When I was a student at Brown, I did not care about shoes. My friends and I were oblivious to fashion trends, except when it came to critical and feminist theory. We knew Adorno instead of adornment, de Beauvoir rather than de la Renta, the "epistemology of the closet" instead of shopping for our closets.I recall during my first semester looking around the Intro to Semiotics lecture hall and noticing that just about everyone, professor included, wore Birkenstocks or Doc Martens. Fresh out of yeshiva day school, I'd never seen either type of shoe. Birkenstocks perplexed me—who'd ever heard of wearing socks with sandals? And the heavy black Oxfords—signifier of tough working-class Brits and privileged, radical-wannabe American college students—were hideously clunky. But I needed new shoes, and Marxist-ugly seemed more functional in New England than hippie-ugly. Off I went to buy Docs, which I proceeded to wear with just about everything for the next four years.
But here I am at age forty-one, a shoe maven. I recently completed a book, Bad Shoes & The Women Who Love Them, about our national shoe obsession. I regularly dispense advice to women about their shoes. I write and give talks around the country on the history of obscenely high platforms (they go back more than 500 years), on women who lie when they claim their five-inch wedges are comfortable, and on what Freud had to say about women's shoes and sex.
After Brown, I wrote several books on topics about as far away from shoes as you can get. Slut!, Catfight, and Taking Back God are all about double standards and other forms of gender discrimination. But when I began lecturing on the public circuit, I worried it might be easy to dismiss feminist ideas when the messenger looked careless about her appearance. I started getting dressed up and wearing makeup. I bought and wore shoes of varying heights, styles, and colors. Slingbacks. Mules. Peep-toe platforms. It was death to Docs, hello to heels.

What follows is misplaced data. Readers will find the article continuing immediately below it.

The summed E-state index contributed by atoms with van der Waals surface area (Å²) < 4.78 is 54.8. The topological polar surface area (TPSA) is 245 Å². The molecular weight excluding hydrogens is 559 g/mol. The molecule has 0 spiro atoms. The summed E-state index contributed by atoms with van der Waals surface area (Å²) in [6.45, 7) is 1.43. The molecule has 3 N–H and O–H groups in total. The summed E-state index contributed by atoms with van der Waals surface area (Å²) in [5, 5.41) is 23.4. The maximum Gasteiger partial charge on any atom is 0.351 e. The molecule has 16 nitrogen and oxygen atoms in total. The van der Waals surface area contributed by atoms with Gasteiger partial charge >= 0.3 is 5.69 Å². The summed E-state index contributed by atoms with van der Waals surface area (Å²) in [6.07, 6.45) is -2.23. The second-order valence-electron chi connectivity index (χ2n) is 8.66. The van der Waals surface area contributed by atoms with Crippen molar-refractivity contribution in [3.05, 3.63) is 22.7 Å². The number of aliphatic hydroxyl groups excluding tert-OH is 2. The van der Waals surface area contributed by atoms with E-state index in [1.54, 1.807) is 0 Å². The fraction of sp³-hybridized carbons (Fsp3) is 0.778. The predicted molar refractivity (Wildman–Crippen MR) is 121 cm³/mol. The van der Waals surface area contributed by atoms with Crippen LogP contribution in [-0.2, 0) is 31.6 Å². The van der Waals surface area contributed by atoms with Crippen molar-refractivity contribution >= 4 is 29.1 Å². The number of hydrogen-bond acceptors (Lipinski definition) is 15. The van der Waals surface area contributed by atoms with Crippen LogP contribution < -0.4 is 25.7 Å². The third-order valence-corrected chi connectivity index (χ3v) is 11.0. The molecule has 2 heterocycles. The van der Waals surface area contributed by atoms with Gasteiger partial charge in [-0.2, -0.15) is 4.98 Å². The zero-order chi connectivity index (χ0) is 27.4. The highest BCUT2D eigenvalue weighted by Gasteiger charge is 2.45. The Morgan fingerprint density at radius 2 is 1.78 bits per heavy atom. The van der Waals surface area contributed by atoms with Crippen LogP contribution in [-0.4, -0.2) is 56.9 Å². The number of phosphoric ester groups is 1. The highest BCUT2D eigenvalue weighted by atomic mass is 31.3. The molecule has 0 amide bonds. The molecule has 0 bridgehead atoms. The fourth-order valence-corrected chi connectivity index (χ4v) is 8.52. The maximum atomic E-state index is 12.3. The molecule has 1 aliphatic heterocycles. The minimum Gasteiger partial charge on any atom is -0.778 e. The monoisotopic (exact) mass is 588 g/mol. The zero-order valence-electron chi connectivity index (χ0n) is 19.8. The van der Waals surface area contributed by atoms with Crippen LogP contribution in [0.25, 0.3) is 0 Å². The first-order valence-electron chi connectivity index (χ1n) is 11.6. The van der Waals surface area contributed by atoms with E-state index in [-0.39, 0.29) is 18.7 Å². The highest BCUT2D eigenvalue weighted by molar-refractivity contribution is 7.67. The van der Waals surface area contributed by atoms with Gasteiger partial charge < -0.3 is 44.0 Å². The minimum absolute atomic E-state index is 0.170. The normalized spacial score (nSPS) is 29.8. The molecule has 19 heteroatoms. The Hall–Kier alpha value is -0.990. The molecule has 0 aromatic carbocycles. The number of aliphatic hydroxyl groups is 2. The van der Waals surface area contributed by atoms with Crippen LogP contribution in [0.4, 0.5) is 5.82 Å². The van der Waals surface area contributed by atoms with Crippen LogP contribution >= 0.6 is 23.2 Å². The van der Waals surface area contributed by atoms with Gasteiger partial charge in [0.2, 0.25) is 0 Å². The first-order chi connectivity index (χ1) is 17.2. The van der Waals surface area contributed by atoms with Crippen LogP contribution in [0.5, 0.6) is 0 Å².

Several years ago, my feet started to hurt. It got bad enough that I visited a podiatrist, who told me I had bunions. My shoes did not cause my bunions—instead, I can thank my genes—but they exacerbated the problem. From that moment on, I was to wear only shoes with arch support. Before hitting my forties, I found myself cruising the grandma aisle at the shoe store, so I researched my options. I discovered that I'd been choosing "bad" shoes. Wearing a high-heeled, narrow shoe on a regular basis leads to foot deformities, which are both painful and ugly.
Now it's hard to get me to stop talking about shoes. I don't tell women to get rid of their heels; I love heels too. I just tell them to wear them sparingly. There are many beautiful shoes on the market that do not martyr the feet.
Everyone who knew me at Brown finds my new commitment to shoe-sense hilarious. But in fact, feet are a feminist issue. Many women routinely wear "bad" shoes in the name of fashion. Some women are so concerned about appearing feminine that even when they're in agonizing pain they refuse to ditch their ill-fitting stilettos. In some extreme cases, women go under the knife for cosmetic foot surgery. Instead of changing their shoes to fit their feet, they change their feet to fit their shoes. This horrifying trend is not altogether different from the practice of foot binding.
Readers, I beseech you to wear "good" shoes. You need to take care of your feet. Better you should know Steinem than stilettos, Lacan than Louboutin.
Leora Tanenbaum (www.leoratanenbaum.com) lives and works in New York City.
Illustration by Alison Seiffer